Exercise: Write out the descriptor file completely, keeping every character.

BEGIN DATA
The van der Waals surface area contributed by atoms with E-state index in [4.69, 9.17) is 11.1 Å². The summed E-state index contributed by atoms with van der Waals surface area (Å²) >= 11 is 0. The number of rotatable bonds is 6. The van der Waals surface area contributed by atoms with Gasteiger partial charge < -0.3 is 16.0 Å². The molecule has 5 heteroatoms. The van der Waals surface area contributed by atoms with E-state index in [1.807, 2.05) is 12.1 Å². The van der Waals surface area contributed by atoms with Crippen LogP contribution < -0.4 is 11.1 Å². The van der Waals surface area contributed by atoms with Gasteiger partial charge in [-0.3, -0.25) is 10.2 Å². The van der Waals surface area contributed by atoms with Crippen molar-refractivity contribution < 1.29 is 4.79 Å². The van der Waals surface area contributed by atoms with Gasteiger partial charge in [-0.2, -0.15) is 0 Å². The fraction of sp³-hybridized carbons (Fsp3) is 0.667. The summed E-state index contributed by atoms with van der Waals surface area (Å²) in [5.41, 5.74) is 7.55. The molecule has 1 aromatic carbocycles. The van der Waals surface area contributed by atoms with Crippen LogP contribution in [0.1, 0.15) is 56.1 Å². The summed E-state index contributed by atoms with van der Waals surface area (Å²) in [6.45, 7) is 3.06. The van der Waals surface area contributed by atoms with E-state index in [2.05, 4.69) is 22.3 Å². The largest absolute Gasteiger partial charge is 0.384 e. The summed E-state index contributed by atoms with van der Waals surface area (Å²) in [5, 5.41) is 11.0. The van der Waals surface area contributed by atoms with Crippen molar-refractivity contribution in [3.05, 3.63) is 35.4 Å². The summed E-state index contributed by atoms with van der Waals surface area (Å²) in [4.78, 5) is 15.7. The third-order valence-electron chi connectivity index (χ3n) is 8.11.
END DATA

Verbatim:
The van der Waals surface area contributed by atoms with E-state index in [4.69, 9.17) is 11.1 Å². The summed E-state index contributed by atoms with van der Waals surface area (Å²) >= 11 is 0. The number of rotatable bonds is 6. The van der Waals surface area contributed by atoms with Gasteiger partial charge < -0.3 is 16.0 Å². The molecule has 5 heteroatoms. The van der Waals surface area contributed by atoms with E-state index in [1.807, 2.05) is 12.1 Å². The van der Waals surface area contributed by atoms with Crippen LogP contribution < -0.4 is 11.1 Å². The van der Waals surface area contributed by atoms with Gasteiger partial charge in [-0.3, -0.25) is 10.2 Å². The van der Waals surface area contributed by atoms with Crippen molar-refractivity contribution < 1.29 is 4.79 Å². The van der Waals surface area contributed by atoms with Gasteiger partial charge in [-0.2, -0.15) is 0 Å². The fraction of sp³-hybridized carbons (Fsp3) is 0.667. The summed E-state index contributed by atoms with van der Waals surface area (Å²) in [5.41, 5.74) is 7.55. The molecule has 1 aromatic carbocycles. The van der Waals surface area contributed by atoms with Crippen LogP contribution in [0.1, 0.15) is 56.1 Å². The summed E-state index contributed by atoms with van der Waals surface area (Å²) in [6.45, 7) is 3.06. The van der Waals surface area contributed by atoms with E-state index in [2.05, 4.69) is 22.3 Å². The largest absolute Gasteiger partial charge is 0.384 e. The summed E-state index contributed by atoms with van der Waals surface area (Å²) in [5, 5.41) is 11.0. The van der Waals surface area contributed by atoms with Crippen molar-refractivity contribution in [3.05, 3.63) is 35.4 Å². The summed E-state index contributed by atoms with van der Waals surface area (Å²) in [4.78, 5) is 15.7. The third-order valence-electron chi connectivity index (χ3n) is 8.11.